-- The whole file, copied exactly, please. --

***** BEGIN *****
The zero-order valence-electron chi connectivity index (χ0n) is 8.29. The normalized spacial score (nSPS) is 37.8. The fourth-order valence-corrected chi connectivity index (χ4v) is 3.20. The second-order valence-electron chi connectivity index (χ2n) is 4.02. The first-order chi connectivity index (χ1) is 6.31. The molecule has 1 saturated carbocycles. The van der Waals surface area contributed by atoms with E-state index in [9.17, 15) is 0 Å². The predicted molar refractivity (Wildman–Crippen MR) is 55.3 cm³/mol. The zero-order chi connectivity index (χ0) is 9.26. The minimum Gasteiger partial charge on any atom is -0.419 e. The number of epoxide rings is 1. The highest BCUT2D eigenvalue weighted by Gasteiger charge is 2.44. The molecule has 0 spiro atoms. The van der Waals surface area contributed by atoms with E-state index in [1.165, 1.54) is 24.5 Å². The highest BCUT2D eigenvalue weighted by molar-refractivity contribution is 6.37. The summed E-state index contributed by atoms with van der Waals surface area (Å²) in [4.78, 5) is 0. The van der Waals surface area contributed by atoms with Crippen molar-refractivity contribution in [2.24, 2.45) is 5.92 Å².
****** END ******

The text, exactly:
The zero-order valence-electron chi connectivity index (χ0n) is 8.29. The normalized spacial score (nSPS) is 37.8. The fourth-order valence-corrected chi connectivity index (χ4v) is 3.20. The second-order valence-electron chi connectivity index (χ2n) is 4.02. The first-order chi connectivity index (χ1) is 6.31. The molecule has 1 saturated carbocycles. The van der Waals surface area contributed by atoms with E-state index in [9.17, 15) is 0 Å². The predicted molar refractivity (Wildman–Crippen MR) is 55.3 cm³/mol. The zero-order chi connectivity index (χ0) is 9.26. The minimum Gasteiger partial charge on any atom is -0.419 e. The number of epoxide rings is 1. The highest BCUT2D eigenvalue weighted by Gasteiger charge is 2.44. The molecule has 0 spiro atoms. The van der Waals surface area contributed by atoms with E-state index in [1.165, 1.54) is 24.5 Å². The highest BCUT2D eigenvalue weighted by molar-refractivity contribution is 6.37. The summed E-state index contributed by atoms with van der Waals surface area (Å²) in [4.78, 5) is 0. The van der Waals surface area contributed by atoms with Crippen molar-refractivity contribution in [2.24, 2.45) is 5.92 Å².